Nine “populations” were created in an attempt to cover the two most basic (external) geometrical features of lower limb shape that can differ among individuals or groups: crural indices and segmental robusticity (Table 2; Fig. 1). In each population, nineteen individuals represented variation from 50–150% of the lower limb length of the mean individual (individual 10) in ∼5% increments. We chose to create individuals who had lower limbs half the size of the mean individual in order to include lower limb lengths approximately equal to the smallest known hominins. We chose to mirror the distribution around the mean modern human (i.e. have an individual with twice the limb length of the mean individual), even though this choice produces individuals with longer lower limbs and higher body masses than are typically seen. All individuals within each population were geometrically similar (i.e. the same shape), but of different size. We created populations of individuals to determine if the effect of shape variation on mechanical energy expenditure varied with size, knowing that it should not.
Population 1 has the mean shape of modern Americans. Segment lengths for individual 10 of population 1 were derived from tibial and femoral lengths of the individuals in the Forensic Anthropology Data Bank of the University of Tennessee (Jantz and Moore-Jansen, 2000), while body mass, circumferences and pelvic width were determined from the 1988 anthropometric survey of US Army male and female soldiers (Gordon et al., 1989). The parameters of the other individuals were scaled isometrically from these values of individual 10.
Populations 2 and 3 were created with circumferences that were +3 and −3 standard deviations from the mean, respectively, but the same lengths as population 1. Populations 4–6 were +3 standard deviations in crural index from populations 1–3, while populations 7–9 were −3 standard deviations in crural index (Table 2; Fig. 1).
For this work, we used the same model as previously, but simulated 3 full strides and filtered the resultant velocity data of the segments. When the average angular profiles of each joint are combined into the full model, the trajectories of each limb segment are not perfectly smooth, producing local maxima/minima in the velocities. Irregular position or velocity curves produce jagged energy curves, which can artificially increase the total energy required to take a stride. To remove these artifacts, we applied a zero phase shift lowpass Butterworth filter (Giakas and Baltzopoulos, 1997). Smoothing to remove local maxima/minima in energy is typically done; for instance, Willems and colleagues considered only those maxima that were separated by 20 ms in their calculation of kinetic energy (Willems et al., 1995). In all subsequent analyses, we used the results from the first step of the second of the three strides (100–150%) to avoid end effects. The second step of the second stride (150–200%) produced identical values to the first.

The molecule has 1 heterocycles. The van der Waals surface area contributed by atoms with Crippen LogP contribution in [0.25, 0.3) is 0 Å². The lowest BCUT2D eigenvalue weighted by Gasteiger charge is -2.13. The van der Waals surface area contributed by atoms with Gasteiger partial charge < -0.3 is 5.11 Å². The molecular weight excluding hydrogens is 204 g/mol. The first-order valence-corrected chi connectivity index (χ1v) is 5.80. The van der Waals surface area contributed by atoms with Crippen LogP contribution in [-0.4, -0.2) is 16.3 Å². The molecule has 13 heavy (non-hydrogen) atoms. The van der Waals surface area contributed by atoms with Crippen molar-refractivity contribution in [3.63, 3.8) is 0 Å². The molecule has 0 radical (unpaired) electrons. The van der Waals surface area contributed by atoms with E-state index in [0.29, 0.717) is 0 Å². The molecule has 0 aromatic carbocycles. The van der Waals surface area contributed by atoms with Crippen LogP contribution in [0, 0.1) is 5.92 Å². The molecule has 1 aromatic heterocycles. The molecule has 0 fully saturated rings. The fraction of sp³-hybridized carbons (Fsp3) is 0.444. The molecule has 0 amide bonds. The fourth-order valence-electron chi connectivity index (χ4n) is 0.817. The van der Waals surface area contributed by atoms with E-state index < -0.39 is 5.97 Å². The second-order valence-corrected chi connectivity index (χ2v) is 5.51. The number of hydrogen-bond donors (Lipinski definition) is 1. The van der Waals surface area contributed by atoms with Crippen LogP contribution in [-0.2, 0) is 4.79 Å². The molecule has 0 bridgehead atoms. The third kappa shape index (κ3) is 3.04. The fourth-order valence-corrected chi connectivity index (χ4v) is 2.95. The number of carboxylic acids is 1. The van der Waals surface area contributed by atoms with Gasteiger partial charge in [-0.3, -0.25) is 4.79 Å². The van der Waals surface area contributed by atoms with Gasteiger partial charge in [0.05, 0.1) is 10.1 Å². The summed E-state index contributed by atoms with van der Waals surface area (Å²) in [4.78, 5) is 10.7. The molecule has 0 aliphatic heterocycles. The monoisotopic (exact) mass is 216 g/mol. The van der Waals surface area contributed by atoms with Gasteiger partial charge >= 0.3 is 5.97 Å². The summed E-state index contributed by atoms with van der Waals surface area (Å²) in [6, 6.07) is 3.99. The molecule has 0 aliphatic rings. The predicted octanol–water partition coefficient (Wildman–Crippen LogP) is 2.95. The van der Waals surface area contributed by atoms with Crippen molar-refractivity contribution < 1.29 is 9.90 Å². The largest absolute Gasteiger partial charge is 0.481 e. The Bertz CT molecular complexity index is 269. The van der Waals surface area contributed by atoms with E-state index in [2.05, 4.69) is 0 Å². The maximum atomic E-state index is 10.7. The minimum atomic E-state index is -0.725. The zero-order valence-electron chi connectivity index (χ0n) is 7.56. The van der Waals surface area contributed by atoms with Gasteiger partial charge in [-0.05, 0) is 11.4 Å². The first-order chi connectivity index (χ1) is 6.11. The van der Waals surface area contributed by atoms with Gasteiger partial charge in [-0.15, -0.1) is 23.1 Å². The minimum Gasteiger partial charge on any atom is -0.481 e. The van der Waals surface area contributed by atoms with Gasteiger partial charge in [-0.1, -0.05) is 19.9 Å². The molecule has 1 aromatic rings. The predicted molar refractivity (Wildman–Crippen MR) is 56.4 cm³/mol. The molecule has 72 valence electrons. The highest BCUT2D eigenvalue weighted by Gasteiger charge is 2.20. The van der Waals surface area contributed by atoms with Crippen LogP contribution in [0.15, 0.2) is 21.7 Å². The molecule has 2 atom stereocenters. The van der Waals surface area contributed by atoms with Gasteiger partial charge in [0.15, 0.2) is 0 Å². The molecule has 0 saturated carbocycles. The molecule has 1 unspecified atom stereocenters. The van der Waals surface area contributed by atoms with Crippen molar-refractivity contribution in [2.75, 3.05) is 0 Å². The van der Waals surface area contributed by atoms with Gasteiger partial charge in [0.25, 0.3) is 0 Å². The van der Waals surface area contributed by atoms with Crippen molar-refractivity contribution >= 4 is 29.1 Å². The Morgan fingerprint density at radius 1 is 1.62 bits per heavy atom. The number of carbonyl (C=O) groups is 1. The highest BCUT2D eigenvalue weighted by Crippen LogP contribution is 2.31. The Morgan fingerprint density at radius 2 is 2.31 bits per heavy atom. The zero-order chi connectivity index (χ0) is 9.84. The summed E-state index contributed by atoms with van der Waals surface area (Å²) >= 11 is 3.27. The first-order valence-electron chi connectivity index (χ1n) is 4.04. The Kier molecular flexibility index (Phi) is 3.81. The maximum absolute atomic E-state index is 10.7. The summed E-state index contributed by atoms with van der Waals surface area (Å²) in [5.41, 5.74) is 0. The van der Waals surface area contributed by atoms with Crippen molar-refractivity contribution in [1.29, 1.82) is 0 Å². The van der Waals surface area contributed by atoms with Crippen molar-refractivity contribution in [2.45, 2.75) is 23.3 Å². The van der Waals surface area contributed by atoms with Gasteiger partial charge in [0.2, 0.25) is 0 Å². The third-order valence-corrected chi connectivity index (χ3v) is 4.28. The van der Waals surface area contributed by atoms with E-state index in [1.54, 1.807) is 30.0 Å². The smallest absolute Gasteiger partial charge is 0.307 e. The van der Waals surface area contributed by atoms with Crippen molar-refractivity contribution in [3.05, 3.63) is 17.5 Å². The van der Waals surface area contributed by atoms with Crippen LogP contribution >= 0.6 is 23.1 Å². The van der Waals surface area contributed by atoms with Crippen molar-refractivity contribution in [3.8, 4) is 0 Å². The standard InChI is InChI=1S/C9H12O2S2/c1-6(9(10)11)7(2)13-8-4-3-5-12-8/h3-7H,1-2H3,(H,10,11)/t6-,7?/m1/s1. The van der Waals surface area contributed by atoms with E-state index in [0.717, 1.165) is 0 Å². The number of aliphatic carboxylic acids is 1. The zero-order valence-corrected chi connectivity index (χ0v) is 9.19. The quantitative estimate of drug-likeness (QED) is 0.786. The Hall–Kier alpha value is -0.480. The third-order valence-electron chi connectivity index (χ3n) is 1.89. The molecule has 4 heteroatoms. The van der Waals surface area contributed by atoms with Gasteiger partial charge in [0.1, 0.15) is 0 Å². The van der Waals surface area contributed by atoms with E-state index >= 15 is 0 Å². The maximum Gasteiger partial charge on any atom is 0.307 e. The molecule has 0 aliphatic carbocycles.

The mechanical calculations are described elsewhere (Kramer and Sylvester, 2011), but the most important details are repeated here. Linear velocities of the limb segmental centers of gravity and angular velocity of the limb segments were output from the Simulink model (using an inverse dynamic solution) and were reported for each limb segment for temporal increments from 0–300% of stride cycle. The filtered values from the first step of the second stride (100–150%) were used to calculate internal work at each temporal increment from the standard equations, similar to the procedure of Cavagna and Kaneko (Cavagna and Kaneko, 1977). As has been done previously, full (100%) energy transfer was allowed between the segments of the same limb, but not between a limb and the body (Kramer, 1999; Willems et al., 1995). Intra-limb energy transfers are feasible because the accelerations and masses and, consequently, forces, are similar, but this is not the case between the body and the limbs (Willems et al., 1995). Fig. 2 depicts the change in internal energy for each segment and the entire limb across the stride cycle.